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Meet the Storytellers (3) Nick Hennessey

Updated on March 11, 2014
Photo: Settle Stories
Photo: Settle Stories


Settle Stories is an Arts and Heritage charity, based in North Yorkshire. One of the important roles of Settle Stories is to organise an annual storytelling festival, which brings us into contact with many professional storytellers.

So meet Nick Hennessey (right), storyteller and musician.

The aim of this article is to help you become a better storyteller. This can be within your own family and community, or even as a first step to you becoming a professional storyteller.

But if you don't aspire to this, don't worry, you can still enjoy watching and listening to Nick perform this lovely song, 'The Tinkerman's Daughter'.

Nick Hennessey

Nick became interested in professional storytelling when he was researching for a doctorate in Cultural Geography, as he became interested in the relationship between people and places, and the way stories evolve because of the mix of landscape, history, and culture.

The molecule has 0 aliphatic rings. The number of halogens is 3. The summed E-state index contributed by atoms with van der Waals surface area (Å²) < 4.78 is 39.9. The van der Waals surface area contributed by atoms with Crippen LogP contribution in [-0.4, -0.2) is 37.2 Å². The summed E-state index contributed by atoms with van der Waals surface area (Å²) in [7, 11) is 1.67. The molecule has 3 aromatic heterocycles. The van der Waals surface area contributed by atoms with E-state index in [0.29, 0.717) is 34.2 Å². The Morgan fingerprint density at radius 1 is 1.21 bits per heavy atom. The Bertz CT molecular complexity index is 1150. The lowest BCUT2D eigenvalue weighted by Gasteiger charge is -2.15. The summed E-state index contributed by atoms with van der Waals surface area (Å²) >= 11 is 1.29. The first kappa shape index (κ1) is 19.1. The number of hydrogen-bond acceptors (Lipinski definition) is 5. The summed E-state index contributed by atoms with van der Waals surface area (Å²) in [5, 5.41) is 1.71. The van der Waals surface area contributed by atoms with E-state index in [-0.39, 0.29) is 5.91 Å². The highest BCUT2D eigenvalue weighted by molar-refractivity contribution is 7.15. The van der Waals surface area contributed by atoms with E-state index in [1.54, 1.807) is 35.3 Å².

Since then he has performed internationally at concerts and festivals and won acclaim and awards for his work in epic-singing, particularly the Finnish Kalevala. In addition to his singing and storytelling, he is a playwright, with work performed in theatres in London, York and Plymouth. His music has also been played on BBC radio.

In the film extract that follows you will watch, Nick is performing in concert with folk singer, Maddy Prior, during their 'North of Barnsley' tour in 2010.

The song/story performed by Nick is 'The Tinkerman's Daughter'.

We suggest as you watch and listen to Nick, you think about the development of his performance (how it works) and about the structure, plot, theme and images in the story. And do you have any sympathy for the farmer?

'The Tinkerman's Daughter'


'The Tinkerman's Daughter'

'The Tinkerman's Daughter', as performed by Nick, is a modern adaption of an extended poem, 'The Tinker's Daughter', by the Irish storyteller and poet, Sigerson Clifford (1913-1985).

The story presents Nick with an opportunity to weave ballad, story and poetry into his performance. It can be helpful to break any critique into sections that look both at performance and story, including themes and imagery.